I understand that I can use Chop to force a very small number to be treated as 0 and can use PossibleZeroQ to as a way to test whether such a number might effectively be 0, but applying Chop every time a small number is close to zero in order to "make it be" zero is tedious and error prone; while PossibleZeroQ seems to have its own ideas about what constitutes 0.

Are there global settings that will let me

  • treat every number smaller than some specified value as 0, effectively applying Chop automatically to all results; and
  • specify how large a number PossibleZeroQ should recognize as 0?
  • $\begingroup$ There is a system option controlling the maximum difference when treating close inexact numbers as equal. But I can't find it now ... should be somewhere in SystemOptions $\endgroup$
    – Szabolcs
    Commented Nov 13, 2012 at 18:59
  • $\begingroup$ @Szabolcs and raxa: you're probably looking for Internal`$EqualTolerance. $\endgroup$
    – rm -rf
    Commented Nov 13, 2012 at 19:11
  • $\begingroup$ @rm-rf: That looks interesting. There's no help on it though, and its value (2.10721) is cryptic. $\endgroup$
    – orome
    Commented Nov 13, 2012 at 19:16
  • 4
    $\begingroup$ Regarding the first point: What about $Post=Chop? $\endgroup$
    – sebhofer
    Commented Nov 13, 2012 at 19:30
  • 2
    $\begingroup$ And note that Chop can tale a second argument specifying the tolerance. So you might want to use something like $Post = Chop[#, 10^-13]&. $\endgroup$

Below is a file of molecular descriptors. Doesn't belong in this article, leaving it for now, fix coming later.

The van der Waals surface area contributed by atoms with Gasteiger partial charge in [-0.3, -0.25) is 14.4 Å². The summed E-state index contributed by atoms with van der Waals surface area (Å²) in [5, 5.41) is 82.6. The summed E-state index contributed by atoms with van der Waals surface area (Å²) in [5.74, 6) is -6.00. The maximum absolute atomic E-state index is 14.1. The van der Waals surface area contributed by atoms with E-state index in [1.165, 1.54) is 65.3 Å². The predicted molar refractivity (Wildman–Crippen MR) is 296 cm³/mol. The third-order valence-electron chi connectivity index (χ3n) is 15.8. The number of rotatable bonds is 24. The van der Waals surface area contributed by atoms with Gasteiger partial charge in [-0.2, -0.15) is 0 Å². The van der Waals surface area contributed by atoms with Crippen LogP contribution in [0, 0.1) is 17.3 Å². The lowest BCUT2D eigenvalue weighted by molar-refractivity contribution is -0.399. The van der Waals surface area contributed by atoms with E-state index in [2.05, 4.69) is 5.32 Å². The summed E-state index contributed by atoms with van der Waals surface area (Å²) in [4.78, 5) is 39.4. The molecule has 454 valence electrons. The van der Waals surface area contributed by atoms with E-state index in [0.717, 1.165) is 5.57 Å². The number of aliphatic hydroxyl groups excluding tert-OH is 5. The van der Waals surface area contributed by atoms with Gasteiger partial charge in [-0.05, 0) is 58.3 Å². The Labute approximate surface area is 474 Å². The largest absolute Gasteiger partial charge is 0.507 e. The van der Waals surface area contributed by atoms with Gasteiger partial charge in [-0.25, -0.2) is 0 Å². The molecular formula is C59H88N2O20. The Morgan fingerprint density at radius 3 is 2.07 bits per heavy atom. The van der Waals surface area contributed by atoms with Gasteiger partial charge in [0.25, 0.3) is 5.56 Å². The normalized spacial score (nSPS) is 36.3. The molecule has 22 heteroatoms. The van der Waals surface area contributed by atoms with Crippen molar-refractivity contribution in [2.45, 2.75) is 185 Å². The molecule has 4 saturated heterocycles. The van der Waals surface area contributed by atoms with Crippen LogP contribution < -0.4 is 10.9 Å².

– murray
    Commented Nov 13, 2012 at 22:04

1 Answer 1


As was pointed out in the comments, $Post is a way to go here. Take as an example:

FourierDCT[FourierDCT[{0, 0, 1, 0, 0}, 2], 3]

(*{0., -5.55112*10^-17, 1., 1.38778*10^-17, 1.38778*10^-17}*)

Now lets set $Post to Chop with tolerance 10^-13.

$Post = Chop[#, 10^-13] &;

This will apply the Chop function to every output thereafter.

FourierDCT[FourierDCT[{0, 0, 1, 0, 0}, 2], 3]

(*{0, 0, 1., 0, 0}*)

If you want to make this behavior semi-permanent, you can set $Post in any one of your init.m files. A good choice might be the one located at

$InstallationDirectory <> "\\SystemFiles\\Kernel\\Packages\\init.m"

If you do this and want to not Chop for a particular output you can always clear $Post or remove this from init.m and restart the kernel.

  • $\begingroup$ Andy Ross ,Does $Post = Chop[#, 10^-13] &; really take away the digits smaller than 10^-13? I find that those digits still exist by Print[MatrixForm[FourierDCT[FourierDCT[{0, 0, 1, 0, 0}, 2], 3]]]; $\endgroup$
    – novice
    Commented May 7, 2013 at 5:33
  • $\begingroup$ @novice this is a very good question that I don't immediately know the answer to. I suggest posting it as a question. $\endgroup$
    – Andy Ross
    Commented May 7, 2013 at 14:00

Your Answer

By clicking “Post Your Answer”, you agree to our terms of service and acknowledge you have read our privacy policy.

Not the answer you're looking for? Browse other questions tagged or ask your own question.